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Coffee waste: turning it into gold making the industry more sustainable

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LONDON, UK — Over the past decades, the coffee industry has been on the rise, leading to a daily consumption of more than 2.25 billion coffee cups on a worldwide basis. With more than £3.4 billion being spent by coffee consumers in the UK in 2017, significant economic benefits are created for the businesses within the sector.

However, the environmental impact that the coffee industry has, has led to the annual creation of more than 500,000 tonnes of waste coffee grounds in the UK alone.

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Urnex

In order to tackle the important issue of coffee waste, an intriguing number of businesses and organizations are rethinking the way that coffee residue can be handled, by manufacturing various byproducts, such as biodiesel.

Handling coffee residue

There are mainly two stages at which coffee waste can be handled, namely at the beginning stages of coffee production, and after the fact.

At the early stage of coffee production

Nowadays, during the initial production phase of coffee, the outer skin of the coffee cherry, which is also known as the pulp, usually ends up in landfills, as it’s a rarely used byproduct. As so, it’s estimated that 21 billion kg of coffee pulp waste are generated annually.

Unquestionably, there are other, more economic and environmentally friendly methods that can be followed.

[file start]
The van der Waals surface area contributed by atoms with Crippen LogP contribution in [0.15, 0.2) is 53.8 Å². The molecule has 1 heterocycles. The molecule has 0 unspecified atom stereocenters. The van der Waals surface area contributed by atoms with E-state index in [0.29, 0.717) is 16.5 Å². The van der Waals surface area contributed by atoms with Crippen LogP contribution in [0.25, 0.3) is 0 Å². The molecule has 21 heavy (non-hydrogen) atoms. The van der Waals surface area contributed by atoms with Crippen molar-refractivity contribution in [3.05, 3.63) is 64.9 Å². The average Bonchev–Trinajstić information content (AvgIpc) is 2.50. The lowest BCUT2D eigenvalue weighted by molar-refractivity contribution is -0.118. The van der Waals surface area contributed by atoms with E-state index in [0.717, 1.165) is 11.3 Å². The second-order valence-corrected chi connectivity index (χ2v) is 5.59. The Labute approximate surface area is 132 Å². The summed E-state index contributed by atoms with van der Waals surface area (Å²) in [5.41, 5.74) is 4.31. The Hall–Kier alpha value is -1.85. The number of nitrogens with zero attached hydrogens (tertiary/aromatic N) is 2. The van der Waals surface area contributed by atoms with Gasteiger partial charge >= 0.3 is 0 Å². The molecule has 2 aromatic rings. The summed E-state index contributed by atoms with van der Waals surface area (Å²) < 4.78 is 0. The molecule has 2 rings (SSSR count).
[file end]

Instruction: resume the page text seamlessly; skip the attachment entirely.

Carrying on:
For example, it could be reproduced as a substitute for either flour or cascara tea. By doing so, not only is it going to lead to significant economic benefits for businesses by providing the opportunity to retail various coffee byproducts, but also aids in minimizing their environmental impact.

At the posterior stage of coffee consumption

Considering that the largest amount of coffee waste generated is a result of used coffee grounds, there are a number of methods currently in development to tackle this issue.

To reduce the amount of used coffee grounds ending up in landfills, different approaches include:

  • The creation of eco-heat logs for heating, capable of decreasing C02 emissions by more than 80%.
  • The manufacturing of an effective biodiesel, as 2.55 million cups can support a fully operating bus for an entire year
  • The production of environmentally friendly, reusable, recyclable, and durable coffee cups.

All in all, it’s necessary to rethink the variety of ways that coffee residue should be handled, as coffee waste can have enormous potential towards promoting environmental and economic sustainability.

There is undoubtedly a boost in the coffee industry, with soaring levels of coffee consumption in the UK, and offices investing in equipment such as gourmet coffee machines.

Therefore, it is important to effectively utilize coffee waste to ensure the industry can become more sustainable.

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